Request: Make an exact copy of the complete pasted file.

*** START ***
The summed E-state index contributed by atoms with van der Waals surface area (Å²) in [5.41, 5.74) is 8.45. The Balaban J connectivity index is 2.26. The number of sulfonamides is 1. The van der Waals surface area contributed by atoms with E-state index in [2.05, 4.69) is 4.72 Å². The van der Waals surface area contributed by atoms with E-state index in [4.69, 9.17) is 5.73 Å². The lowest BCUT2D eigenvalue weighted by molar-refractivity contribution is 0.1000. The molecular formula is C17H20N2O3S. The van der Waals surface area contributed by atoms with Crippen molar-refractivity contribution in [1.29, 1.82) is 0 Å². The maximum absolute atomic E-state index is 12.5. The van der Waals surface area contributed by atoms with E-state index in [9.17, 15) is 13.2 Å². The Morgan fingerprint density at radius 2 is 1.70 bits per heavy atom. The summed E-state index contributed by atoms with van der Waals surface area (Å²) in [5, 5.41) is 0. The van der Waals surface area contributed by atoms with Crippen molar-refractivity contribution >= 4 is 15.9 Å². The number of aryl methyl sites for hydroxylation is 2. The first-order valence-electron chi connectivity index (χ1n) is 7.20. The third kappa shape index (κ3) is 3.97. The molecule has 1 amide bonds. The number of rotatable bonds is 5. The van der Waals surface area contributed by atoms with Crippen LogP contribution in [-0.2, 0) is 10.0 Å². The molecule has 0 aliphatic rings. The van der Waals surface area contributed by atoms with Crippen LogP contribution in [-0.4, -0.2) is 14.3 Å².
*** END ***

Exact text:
The summed E-state index contributed by atoms with van der Waals surface area (Å²) in [5.41, 5.74) is 8.45. The Balaban J connectivity index is 2.26. The number of sulfonamides is 1. The van der Waals surface area contributed by atoms with E-state index in [2.05, 4.69) is 4.72 Å². The van der Waals surface area contributed by atoms with E-state index in [4.69, 9.17) is 5.73 Å². The lowest BCUT2D eigenvalue weighted by molar-refractivity contribution is 0.1000. The molecular formula is C17H20N2O3S. The van der Waals surface area contributed by atoms with Crippen molar-refractivity contribution in [1.29, 1.82) is 0 Å². The maximum absolute atomic E-state index is 12.5. The van der Waals surface area contributed by atoms with E-state index in [9.17, 15) is 13.2 Å². The Morgan fingerprint density at radius 2 is 1.70 bits per heavy atom. The summed E-state index contributed by atoms with van der Waals surface area (Å²) in [5, 5.41) is 0. The van der Waals surface area contributed by atoms with Crippen molar-refractivity contribution >= 4 is 15.9 Å². The number of aryl methyl sites for hydroxylation is 2. The first-order valence-electron chi connectivity index (χ1n) is 7.20. The third kappa shape index (κ3) is 3.97. The molecule has 1 amide bonds. The number of rotatable bonds is 5. The van der Waals surface area contributed by atoms with Crippen LogP contribution in [-0.2, 0) is 10.0 Å². The molecule has 0 aliphatic rings. The van der Waals surface area contributed by atoms with Crippen LogP contribution in [-0.4, -0.2) is 14.3 Å².